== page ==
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Re: [tor-talk] pidgin and tor

On Mon, Oct 05, 2015 at 04:00:36PM -0700, coderman wrote:
> the primary problem with Pidgin is libpurple [
> https://pidgin.im/news/security/ ] and a more appropriate mitigation
> would be Qubes isolation, perhaps Whonix-Qubes on new 3.0. :)

One of the major problems is the design of Pidign, which tries
to build a convenient IM client before it takes security into
consideration - or that is my observation since its inception:

ldd /usr/bin/pidgin | wc -l result 78
ldd /usr/bin/irssi | wc -l result 16

Many supported protocols lack this consideration too, all
Pidgin does is to inherit a lot of broken stuff, and I mean A LOT.

Still, it is possible to a achieve a high degree of privacy.
The amount of "security" will vary and depend on many factors.

A vm is none of them:
Confining it, doesn't make it more secure, and it mitigates nothing in 
pidgin or libpurple. A broken IM client is still broken, even when 
confined (I am tempted to say buried) in a VM.

If OP has to rely on an IM, like pidgin or a protocol, there is no more 
or added "security" by putting it into a vm or container.
All he gains is isolation in a best case scenario. A vm doesn't
add privacy, anonymity, security or authenticity, it is the contrary;
it adds complexity, which we should avoid.

Honestly, let's recommend a more secure implemenation 
of the protocol OP wishes to use and educate OP how to use it in
a manner, that neither privacy and anonymity of the involved parties
are compromised and the authenticity of the exchanged messages is given.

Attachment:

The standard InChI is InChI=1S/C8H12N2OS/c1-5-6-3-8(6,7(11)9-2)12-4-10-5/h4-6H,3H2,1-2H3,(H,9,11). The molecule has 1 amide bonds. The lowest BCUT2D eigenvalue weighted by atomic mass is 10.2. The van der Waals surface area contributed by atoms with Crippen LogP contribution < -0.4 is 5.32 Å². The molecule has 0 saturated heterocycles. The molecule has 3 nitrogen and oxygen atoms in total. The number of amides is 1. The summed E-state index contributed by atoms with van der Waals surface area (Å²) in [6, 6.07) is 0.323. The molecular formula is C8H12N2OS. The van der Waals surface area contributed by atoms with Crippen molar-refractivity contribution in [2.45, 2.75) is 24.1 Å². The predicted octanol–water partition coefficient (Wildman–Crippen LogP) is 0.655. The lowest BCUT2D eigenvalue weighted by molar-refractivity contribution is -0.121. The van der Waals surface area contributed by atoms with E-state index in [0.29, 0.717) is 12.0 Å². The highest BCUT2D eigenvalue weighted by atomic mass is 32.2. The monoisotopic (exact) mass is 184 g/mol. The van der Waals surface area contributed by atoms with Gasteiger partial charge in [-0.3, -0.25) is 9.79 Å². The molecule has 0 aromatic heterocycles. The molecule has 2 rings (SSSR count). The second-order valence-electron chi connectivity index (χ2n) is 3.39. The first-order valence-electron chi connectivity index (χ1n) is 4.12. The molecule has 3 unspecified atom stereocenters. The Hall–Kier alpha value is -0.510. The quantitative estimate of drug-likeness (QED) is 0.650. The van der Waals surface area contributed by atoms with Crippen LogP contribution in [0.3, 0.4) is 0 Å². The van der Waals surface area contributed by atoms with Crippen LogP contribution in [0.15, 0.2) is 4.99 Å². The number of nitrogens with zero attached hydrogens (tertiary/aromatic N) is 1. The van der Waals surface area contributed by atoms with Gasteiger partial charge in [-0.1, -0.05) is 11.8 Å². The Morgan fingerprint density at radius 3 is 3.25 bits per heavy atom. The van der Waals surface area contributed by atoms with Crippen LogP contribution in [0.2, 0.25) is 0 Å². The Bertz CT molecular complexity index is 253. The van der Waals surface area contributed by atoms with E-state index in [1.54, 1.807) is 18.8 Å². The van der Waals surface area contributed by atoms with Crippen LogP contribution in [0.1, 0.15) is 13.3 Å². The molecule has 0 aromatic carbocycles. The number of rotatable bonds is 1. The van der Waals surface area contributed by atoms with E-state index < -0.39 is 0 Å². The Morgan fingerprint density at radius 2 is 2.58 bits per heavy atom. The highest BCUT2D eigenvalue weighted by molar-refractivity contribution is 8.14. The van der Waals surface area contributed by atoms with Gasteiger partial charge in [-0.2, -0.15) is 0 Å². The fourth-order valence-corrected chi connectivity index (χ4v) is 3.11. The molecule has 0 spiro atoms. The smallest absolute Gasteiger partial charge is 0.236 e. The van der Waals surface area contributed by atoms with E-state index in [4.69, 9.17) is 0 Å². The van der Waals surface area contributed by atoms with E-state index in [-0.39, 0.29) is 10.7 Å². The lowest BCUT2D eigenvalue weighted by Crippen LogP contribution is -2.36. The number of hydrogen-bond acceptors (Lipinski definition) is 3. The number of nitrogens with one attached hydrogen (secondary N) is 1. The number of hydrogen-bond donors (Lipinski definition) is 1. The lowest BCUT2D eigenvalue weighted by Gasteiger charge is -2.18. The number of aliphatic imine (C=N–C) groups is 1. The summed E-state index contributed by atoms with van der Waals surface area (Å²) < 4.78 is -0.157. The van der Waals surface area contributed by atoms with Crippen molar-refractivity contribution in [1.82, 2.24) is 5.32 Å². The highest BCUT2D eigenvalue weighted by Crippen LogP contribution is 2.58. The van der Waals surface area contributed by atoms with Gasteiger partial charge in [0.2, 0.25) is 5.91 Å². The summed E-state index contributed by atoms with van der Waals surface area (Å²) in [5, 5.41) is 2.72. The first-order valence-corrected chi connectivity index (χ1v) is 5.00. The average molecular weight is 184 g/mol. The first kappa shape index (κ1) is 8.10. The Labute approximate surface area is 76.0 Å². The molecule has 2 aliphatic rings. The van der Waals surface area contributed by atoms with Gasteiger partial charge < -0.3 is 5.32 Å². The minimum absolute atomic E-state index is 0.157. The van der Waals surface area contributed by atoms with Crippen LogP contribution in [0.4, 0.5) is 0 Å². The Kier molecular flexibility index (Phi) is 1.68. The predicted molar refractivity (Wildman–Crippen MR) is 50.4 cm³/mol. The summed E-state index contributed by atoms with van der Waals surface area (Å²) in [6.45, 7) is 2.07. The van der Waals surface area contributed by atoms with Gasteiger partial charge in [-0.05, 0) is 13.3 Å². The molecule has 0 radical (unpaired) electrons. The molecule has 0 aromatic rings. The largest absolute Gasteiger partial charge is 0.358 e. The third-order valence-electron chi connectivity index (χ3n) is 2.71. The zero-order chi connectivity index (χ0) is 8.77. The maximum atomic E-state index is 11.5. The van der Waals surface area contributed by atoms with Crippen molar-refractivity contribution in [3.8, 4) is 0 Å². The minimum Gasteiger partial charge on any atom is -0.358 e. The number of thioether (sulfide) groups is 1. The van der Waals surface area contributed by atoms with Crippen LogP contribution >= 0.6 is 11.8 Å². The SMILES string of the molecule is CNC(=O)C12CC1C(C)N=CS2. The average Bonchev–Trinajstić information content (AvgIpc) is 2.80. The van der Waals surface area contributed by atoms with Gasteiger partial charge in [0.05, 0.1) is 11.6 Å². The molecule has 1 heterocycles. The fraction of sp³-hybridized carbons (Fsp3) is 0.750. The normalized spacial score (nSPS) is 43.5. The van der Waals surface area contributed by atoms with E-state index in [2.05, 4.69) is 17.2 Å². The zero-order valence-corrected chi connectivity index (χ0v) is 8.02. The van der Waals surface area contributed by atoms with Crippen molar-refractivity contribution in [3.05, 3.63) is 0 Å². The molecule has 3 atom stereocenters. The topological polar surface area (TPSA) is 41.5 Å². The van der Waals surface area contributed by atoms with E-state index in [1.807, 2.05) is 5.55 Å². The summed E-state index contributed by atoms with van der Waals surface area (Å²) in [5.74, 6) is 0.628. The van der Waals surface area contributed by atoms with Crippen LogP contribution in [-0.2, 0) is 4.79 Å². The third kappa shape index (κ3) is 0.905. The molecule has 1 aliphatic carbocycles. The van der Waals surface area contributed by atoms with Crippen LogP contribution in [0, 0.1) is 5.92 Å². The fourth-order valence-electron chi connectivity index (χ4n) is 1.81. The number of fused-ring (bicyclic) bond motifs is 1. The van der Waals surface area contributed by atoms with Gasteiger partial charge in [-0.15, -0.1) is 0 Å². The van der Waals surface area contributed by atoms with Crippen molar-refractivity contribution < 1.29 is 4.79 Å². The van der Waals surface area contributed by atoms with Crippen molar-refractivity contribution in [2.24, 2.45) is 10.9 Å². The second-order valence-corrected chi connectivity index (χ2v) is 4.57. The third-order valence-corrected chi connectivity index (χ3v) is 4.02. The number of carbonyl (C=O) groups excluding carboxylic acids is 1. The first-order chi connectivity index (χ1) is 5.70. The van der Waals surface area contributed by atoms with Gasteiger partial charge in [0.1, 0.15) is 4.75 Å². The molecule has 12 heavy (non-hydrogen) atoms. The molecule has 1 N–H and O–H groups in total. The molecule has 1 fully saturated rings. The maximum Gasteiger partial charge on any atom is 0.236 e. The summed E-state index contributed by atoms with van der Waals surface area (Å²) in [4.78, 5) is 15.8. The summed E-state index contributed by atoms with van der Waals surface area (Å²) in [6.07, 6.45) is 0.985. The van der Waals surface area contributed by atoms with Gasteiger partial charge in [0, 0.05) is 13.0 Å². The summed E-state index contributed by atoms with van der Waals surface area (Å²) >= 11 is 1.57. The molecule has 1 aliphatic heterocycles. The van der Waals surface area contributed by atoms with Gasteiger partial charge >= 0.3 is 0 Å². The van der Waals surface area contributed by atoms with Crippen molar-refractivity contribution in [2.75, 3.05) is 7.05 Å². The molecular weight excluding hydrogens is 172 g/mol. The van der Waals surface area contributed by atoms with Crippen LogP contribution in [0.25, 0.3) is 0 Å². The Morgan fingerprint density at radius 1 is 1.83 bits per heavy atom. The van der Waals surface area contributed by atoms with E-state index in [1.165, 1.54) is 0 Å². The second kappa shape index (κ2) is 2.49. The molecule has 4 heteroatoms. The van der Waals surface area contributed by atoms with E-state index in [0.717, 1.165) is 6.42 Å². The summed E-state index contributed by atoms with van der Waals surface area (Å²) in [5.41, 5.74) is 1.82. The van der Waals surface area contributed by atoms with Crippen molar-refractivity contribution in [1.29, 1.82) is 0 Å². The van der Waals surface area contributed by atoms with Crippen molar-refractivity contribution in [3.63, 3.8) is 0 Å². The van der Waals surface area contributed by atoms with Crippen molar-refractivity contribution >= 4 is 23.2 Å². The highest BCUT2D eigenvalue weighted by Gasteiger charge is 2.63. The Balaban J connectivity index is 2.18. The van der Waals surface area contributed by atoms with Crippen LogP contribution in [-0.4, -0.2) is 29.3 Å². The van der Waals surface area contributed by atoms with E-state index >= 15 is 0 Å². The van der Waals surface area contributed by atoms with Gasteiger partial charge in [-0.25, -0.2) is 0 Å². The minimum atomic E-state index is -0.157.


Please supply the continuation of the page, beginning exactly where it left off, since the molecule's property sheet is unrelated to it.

Using Tor with Pidgin, we are at a disadvantage:
All supported protocols, require a 3rd party to operate, most
of them are proprietary iirc. If you want to use one of them with Tor, 
you are clearly at a disadvantage since you have to rely on another party
to manage your communications. 

A accetable workaround could be to establish communication 
(since we already use Tor) using a hidden service.

I know of one approach, to write a plugin that uses hiddenservices.

> as indicated in the thread, there are not any good alternatives.
> xmpp-client and irssi-xmpp-otr, others quite weird usability wise.
>    [old schoolers may disagree *grin*]

You can add an arbitrary amount of protocols (and vms, UX and whatnot) 
to pidgin and chances are pretty high, you become more and more vulnerable.
Best case is a lot of overhead and nothing else.

Anyway, aren't the new school's approaches or paradigms like XML or SOAP some 
of the major sources of problems in Pidgin, along with smiley-themes and
buddy-icons? That is the impression I get.

If security is a result of good design, good design is when there
is nothing left to remove and the design is still secure.

Contrary to the popular misconception, that security is some kind of
fairydust, product or duct-tape that we can apply to protocols or software
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